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Preface

Our goal is to develop automated methods for the segmentation of threedimensional biomedical images. Here, we describe the segmentation of confocal microscopy images of bee brains (20 individuals) by registration to one or several atlas images. Registration is performed by a highly parallel implementation of an entropy-based nonrigid registration algorithm using B-spline transformations. We present and evaluate different methods to solve the correspondence problem in atlas based registration. An image can be segmented by registering it to an individual atlas, an average atlas, or multiple atlases. When registering to multiple atlases, combining the individual segmentations into a final segmentation can be achieved by atlas selection, or multiclassifier decision fusion. We describe all these methods and evaluate the segmentation accuracies that they achieve by performing experiments with electronic phantoms as well as by comparing their outputs to a manual gold standard.

The present work is focused on the mathematical and computational theory behind a technique for deformable image registration termed Hyperelastic Warping, and demonstration of the technique via applications in image registration and strain measurement. The approach combines well-established principles of nonlinear continuum mechanics with forces derived directly from threedimensional image data to achieve registration. The general approach does not require the definition of landmarks, fiducials, or surfaces, although it can accommodate these if available. Representative problems demonstrate the robust and flexible nature of the approach.

Three-dimensional registration methods are introduced for registering MRI volumes of the pelvis and prostate. The chapter first reviews the applications,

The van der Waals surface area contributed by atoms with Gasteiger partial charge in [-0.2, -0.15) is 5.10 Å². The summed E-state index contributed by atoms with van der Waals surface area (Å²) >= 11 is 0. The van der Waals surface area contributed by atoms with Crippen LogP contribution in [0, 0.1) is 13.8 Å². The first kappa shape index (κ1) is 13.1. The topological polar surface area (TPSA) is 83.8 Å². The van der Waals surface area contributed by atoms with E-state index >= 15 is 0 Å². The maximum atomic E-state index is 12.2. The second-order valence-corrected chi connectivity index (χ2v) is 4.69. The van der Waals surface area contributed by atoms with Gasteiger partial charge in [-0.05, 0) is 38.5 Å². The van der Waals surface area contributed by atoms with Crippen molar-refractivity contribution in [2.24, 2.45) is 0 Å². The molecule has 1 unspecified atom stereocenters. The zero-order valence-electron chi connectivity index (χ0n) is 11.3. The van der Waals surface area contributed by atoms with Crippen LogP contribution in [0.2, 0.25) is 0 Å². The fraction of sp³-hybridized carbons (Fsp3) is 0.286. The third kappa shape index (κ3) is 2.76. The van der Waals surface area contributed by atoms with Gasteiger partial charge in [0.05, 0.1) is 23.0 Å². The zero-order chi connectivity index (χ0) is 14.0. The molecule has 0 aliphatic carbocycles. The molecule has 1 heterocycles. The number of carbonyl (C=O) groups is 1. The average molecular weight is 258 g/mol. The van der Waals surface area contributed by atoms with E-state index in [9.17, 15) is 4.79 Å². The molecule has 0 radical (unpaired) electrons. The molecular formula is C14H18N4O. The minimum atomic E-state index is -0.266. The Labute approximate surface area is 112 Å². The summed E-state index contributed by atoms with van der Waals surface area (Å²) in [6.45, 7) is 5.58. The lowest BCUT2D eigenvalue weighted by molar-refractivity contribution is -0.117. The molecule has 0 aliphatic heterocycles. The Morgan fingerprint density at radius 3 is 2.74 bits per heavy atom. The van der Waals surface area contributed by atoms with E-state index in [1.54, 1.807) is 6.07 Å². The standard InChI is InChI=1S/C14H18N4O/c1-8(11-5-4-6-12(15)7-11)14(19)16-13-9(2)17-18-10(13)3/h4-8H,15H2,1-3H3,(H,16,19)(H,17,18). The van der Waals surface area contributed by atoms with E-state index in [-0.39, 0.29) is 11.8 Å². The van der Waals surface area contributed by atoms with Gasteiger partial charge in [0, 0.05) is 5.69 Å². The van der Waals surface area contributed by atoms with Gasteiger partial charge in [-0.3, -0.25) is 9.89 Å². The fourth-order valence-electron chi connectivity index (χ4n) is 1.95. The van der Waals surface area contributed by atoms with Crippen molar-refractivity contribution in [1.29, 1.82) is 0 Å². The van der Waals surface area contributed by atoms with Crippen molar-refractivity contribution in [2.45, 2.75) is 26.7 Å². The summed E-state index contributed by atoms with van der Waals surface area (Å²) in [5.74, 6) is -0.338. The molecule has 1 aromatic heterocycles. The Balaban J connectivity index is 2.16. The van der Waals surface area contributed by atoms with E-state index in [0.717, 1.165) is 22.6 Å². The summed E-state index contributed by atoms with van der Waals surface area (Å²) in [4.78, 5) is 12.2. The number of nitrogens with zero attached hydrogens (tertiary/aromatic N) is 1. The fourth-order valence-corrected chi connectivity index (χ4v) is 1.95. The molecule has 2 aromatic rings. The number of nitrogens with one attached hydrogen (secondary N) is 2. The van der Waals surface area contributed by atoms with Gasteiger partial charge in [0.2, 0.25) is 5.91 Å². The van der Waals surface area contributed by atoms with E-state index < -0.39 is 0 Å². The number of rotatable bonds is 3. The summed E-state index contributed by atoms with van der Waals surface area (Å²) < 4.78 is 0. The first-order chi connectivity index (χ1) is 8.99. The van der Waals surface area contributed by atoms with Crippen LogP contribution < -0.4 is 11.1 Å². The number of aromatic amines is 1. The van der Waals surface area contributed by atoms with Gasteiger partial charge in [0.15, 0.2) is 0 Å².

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xii

Preface

challenges, and previous methods of image registration in the prostate. Then the chapter describes a three-dimensional mutual information rigid body registration algorithm with special features. The chapter also discusses the threedimensional nonrigid registration algorithm. Many interactively placed control points are independently optimized using mutual information and a thin plate spline transformation is established for the warping of image volumes. Nonrigid method works better than rigid body registration whenever the subject position or condition is greatly changed between acquisitions.

This chapter will cover 1D, 2D, and 3D registration approaches both rigid and elastic. Mathematical foundation for surface and volume registration approaches will be presented. Applications will include plastic surgery, lung cancer, and multiple sclerosis.

Flow-mediated dilation (FMD) offers a mechanism to characterize endothelial function and therefore may play a role in the diagnosis of cardiovascular diseases. Computerized analysis techniques are very desirable to give accuracy and objectivity to the measurements. Virtually all methods proposed up to now to measure FMD rely on accurate edge detection of the arterial wall, and they are not always robust in the presence of poor image quality or image artifacts. A novel method for automatic dilation assessment based on a global image analysis strategy is presented. We model interframe arterial dilation as a superposition of a rigid motion model and a scaling factor perpendicular to the artery. Rigid motion can be interpreted as a global compensation for patient and probe movements, an aspect that has not been sufficiently studied before. The scaling factor explains arterial dilation. The ultrasound (US) sequence is analyzed in two phases using image registration to recover both transformation models. Temporal continuity in the registration parameters along the sequence is enforced with a Kalman filter since the dilation process is known to be a gradual physiological phenomenon. Comparing automated and gold standard measurements we found a negligible bias (0.04%) and a small standard deviation of the differences (1.14%). These values are better than those obtained from manual measurements (bias = 0.47%, SD = 1.28%). The proposed method offers also a better reproducibility (CV = 0.46%) than the manual measurements (CV =

1.40%).

This chapter will focus on nonrigid registration techniques. Nonrigid registration is needed to correct for deformations that occur in various contexts: respiration or organ motion, disease progression over time, tissue deformation

Preface

xiii

due to surgical procedure, intersubject comparison to build anatomical atlases, etc. Numerous registration techniques have been developed and can be broadly decomposed into intensity-based (photometric) and landmark-based (geometrical) techniques. This chapter will present up-to-date methods.

This chapter will then present how segmentation and registration methods can cooperate: accurate and fast segmentation can be obtained using nonrigid registration; nonrigid registration methods can be constrained by segmentation methods. Results of these cooperation schemes will be given.